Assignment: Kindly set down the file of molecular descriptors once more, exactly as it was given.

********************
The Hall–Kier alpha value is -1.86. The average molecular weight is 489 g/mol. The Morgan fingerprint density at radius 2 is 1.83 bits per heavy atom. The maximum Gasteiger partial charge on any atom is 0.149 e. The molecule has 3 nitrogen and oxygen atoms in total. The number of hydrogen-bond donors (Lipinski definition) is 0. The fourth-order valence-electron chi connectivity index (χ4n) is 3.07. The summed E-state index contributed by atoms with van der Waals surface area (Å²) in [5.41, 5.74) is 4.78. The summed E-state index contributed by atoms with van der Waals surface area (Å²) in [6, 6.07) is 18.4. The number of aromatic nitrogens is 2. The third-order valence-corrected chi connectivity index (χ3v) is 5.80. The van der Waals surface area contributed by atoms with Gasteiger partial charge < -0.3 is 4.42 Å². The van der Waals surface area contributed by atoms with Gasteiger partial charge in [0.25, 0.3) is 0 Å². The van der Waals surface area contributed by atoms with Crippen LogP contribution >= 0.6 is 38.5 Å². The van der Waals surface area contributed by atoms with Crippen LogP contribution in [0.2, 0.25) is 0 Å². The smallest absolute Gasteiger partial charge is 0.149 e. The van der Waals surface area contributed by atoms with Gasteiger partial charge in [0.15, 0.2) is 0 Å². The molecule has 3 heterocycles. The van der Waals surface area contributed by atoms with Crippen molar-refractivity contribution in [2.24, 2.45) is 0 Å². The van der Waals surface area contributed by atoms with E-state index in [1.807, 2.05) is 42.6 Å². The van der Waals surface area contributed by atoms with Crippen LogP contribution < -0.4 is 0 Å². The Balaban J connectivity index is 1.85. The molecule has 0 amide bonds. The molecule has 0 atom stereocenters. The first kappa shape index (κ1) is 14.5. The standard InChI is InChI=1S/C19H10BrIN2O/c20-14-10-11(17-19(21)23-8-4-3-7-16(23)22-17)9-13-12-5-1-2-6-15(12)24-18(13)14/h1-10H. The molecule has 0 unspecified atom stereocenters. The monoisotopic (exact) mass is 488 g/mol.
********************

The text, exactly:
The Hall–Kier alpha value is -1.86. The average molecular weight is 489 g/mol. The Morgan fingerprint density at radius 2 is 1.83 bits per heavy atom. The maximum Gasteiger partial charge on any atom is 0.149 e. The molecule has 3 nitrogen and oxygen atoms in total. The number of hydrogen-bond donors (Lipinski definition) is 0. The fourth-order valence-electron chi connectivity index (χ4n) is 3.07. The summed E-state index contributed by atoms with van der Waals surface area (Å²) in [5.41, 5.74) is 4.78. The summed E-state index contributed by atoms with van der Waals surface area (Å²) in [6, 6.07) is 18.4. The number of aromatic nitrogens is 2. The third-order valence-corrected chi connectivity index (χ3v) is 5.80. The van der Waals surface area contributed by atoms with Gasteiger partial charge < -0.3 is 4.42 Å². The van der Waals surface area contributed by atoms with Gasteiger partial charge in [0.25, 0.3) is 0 Å². The van der Waals surface area contributed by atoms with Crippen LogP contribution >= 0.6 is 38.5 Å². The van der Waals surface area contributed by atoms with Crippen LogP contribution in [0.2, 0.25) is 0 Å². The smallest absolute Gasteiger partial charge is 0.149 e. The van der Waals surface area contributed by atoms with Gasteiger partial charge in [0.15, 0.2) is 0 Å². The molecule has 3 heterocycles. The van der Waals surface area contributed by atoms with Crippen molar-refractivity contribution in [2.24, 2.45) is 0 Å². The van der Waals surface area contributed by atoms with E-state index in [1.807, 2.05) is 42.6 Å². The van der Waals surface area contributed by atoms with Crippen LogP contribution < -0.4 is 0 Å². The Balaban J connectivity index is 1.85. The molecule has 0 amide bonds. The molecule has 0 atom stereocenters. The first kappa shape index (κ1) is 14.5. The standard InChI is InChI=1S/C19H10BrIN2O/c20-14-10-11(17-19(21)23-8-4-3-7-16(23)22-17)9-13-12-5-1-2-6-15(12)24-18(13)14/h1-10H. The molecule has 0 unspecified atom stereocenters. The monoisotopic (exact) mass is 488 g/mol.